'Biggest Loser' promotes dangerous obsession

It seems ironic that NBC's "The Biggest Loser" would air the finale last week at the same time as NEDA (National Eating Disorders Association) launched its annual awareness campaign. But then again, the BL finale probably did more in one show to open the public's eyes to the horrors of eating disorders than NEDA could do in a week.

The winning contestant stood as a sickly, bony, 105 pound woman of 5'4", putting her BMI within the clinical marker of anorexia, and for perhaps the first time, people started realizing what our culture's obsession with weight loss and thinness is doing to thousands of young and old women and men.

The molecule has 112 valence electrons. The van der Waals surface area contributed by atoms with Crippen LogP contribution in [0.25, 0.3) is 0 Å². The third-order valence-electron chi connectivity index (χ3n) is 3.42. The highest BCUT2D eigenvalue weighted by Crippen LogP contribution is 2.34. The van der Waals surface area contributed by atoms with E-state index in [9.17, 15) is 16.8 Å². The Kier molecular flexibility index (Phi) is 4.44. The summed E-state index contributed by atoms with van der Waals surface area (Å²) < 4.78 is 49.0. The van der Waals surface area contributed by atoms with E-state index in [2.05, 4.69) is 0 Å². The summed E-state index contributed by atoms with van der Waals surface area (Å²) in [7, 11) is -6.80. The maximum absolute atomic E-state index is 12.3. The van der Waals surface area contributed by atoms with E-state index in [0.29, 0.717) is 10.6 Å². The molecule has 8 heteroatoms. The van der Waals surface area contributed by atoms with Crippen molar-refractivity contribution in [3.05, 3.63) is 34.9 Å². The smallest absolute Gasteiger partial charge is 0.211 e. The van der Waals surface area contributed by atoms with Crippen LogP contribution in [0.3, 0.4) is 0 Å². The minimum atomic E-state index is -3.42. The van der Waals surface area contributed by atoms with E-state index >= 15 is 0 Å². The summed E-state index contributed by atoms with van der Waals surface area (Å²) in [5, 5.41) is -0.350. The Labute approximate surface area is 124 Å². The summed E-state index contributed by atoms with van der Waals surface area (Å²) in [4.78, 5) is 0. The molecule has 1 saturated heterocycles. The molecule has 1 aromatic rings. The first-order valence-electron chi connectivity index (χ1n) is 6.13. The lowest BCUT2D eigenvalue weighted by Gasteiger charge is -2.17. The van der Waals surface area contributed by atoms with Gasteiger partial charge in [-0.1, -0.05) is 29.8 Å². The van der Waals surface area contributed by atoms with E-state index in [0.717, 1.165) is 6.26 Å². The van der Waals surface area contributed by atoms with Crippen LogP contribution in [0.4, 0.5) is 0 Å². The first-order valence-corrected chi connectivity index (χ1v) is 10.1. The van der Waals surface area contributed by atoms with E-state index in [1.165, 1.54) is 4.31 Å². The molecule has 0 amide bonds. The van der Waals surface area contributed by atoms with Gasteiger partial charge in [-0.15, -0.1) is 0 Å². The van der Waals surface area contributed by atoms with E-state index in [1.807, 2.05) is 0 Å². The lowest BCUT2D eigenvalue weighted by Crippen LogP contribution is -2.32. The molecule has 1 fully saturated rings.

I would like anyone reading this message as a wake-up call to step back and consider this: girls with anorexia or bulimia are 18 times more likely to die than girls without, which makes eating disorders far more dangerous than obesity. It's time to stop shaming others for their looks and weight and start loving ourselves.

If you have a daughter, wife, sister, niece, please tell her that she is gorgeous from the inside out. Save her life. Eating disorders are serious illnesses that kill, not just phases. Take them seriously.

And for goodness sakes, someone tell "Biggest Loser" that they've gone too far!

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